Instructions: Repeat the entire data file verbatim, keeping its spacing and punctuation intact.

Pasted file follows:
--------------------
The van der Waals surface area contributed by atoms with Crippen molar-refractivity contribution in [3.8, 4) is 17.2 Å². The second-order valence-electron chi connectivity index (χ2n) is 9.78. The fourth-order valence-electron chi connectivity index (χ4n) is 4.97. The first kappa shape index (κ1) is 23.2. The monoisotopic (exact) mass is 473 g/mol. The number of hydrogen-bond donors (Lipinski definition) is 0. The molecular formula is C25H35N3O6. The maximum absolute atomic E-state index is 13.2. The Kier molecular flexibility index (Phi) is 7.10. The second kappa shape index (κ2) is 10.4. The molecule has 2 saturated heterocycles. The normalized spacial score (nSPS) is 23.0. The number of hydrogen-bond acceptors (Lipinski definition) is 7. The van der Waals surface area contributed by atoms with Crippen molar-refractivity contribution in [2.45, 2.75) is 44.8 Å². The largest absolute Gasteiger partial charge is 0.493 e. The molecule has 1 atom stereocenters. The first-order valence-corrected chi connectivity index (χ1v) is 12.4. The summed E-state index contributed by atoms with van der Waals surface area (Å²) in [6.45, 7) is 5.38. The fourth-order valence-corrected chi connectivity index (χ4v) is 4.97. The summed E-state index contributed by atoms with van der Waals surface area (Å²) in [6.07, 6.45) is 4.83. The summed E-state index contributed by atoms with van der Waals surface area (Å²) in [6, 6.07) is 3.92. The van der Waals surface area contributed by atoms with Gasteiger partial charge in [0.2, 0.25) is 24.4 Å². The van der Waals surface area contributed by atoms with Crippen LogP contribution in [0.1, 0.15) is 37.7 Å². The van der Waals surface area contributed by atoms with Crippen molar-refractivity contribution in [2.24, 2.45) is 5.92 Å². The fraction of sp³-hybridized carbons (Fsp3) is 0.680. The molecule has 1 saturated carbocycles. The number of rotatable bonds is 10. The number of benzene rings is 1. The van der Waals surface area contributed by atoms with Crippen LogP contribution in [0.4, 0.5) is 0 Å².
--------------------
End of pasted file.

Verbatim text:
The van der Waals surface area contributed by atoms with Crippen molar-refractivity contribution in [3.8, 4) is 17.2 Å². The second-order valence-electron chi connectivity index (χ2n) is 9.78. The fourth-order valence-electron chi connectivity index (χ4n) is 4.97. The first kappa shape index (κ1) is 23.2. The monoisotopic (exact) mass is 473 g/mol. The number of hydrogen-bond donors (Lipinski definition) is 0. The molecular formula is C25H35N3O6. The maximum absolute atomic E-state index is 13.2. The Kier molecular flexibility index (Phi) is 7.10. The second kappa shape index (κ2) is 10.4. The molecule has 2 saturated heterocycles. The normalized spacial score (nSPS) is 23.0. The number of hydrogen-bond acceptors (Lipinski definition) is 7. The van der Waals surface area contributed by atoms with Crippen molar-refractivity contribution in [2.45, 2.75) is 44.8 Å². The largest absolute Gasteiger partial charge is 0.493 e. The molecule has 1 atom stereocenters. The first-order valence-corrected chi connectivity index (χ1v) is 12.4. The summed E-state index contributed by atoms with van der Waals surface area (Å²) in [6.45, 7) is 5.38. The fourth-order valence-corrected chi connectivity index (χ4v) is 4.97. The summed E-state index contributed by atoms with van der Waals surface area (Å²) in [6.07, 6.45) is 4.83. The summed E-state index contributed by atoms with van der Waals surface area (Å²) in [6, 6.07) is 3.92. The van der Waals surface area contributed by atoms with Gasteiger partial charge in [0.2, 0.25) is 24.4 Å². The van der Waals surface area contributed by atoms with Crippen LogP contribution in [0.1, 0.15) is 37.7 Å². The van der Waals surface area contributed by atoms with Crippen molar-refractivity contribution in [2.24, 2.45) is 5.92 Å². The fraction of sp³-hybridized carbons (Fsp3) is 0.680. The molecule has 1 saturated carbocycles. The number of rotatable bonds is 10. The number of benzene rings is 1. The van der Waals surface area contributed by atoms with Crippen LogP contribution in [0.4, 0.5) is 0 Å².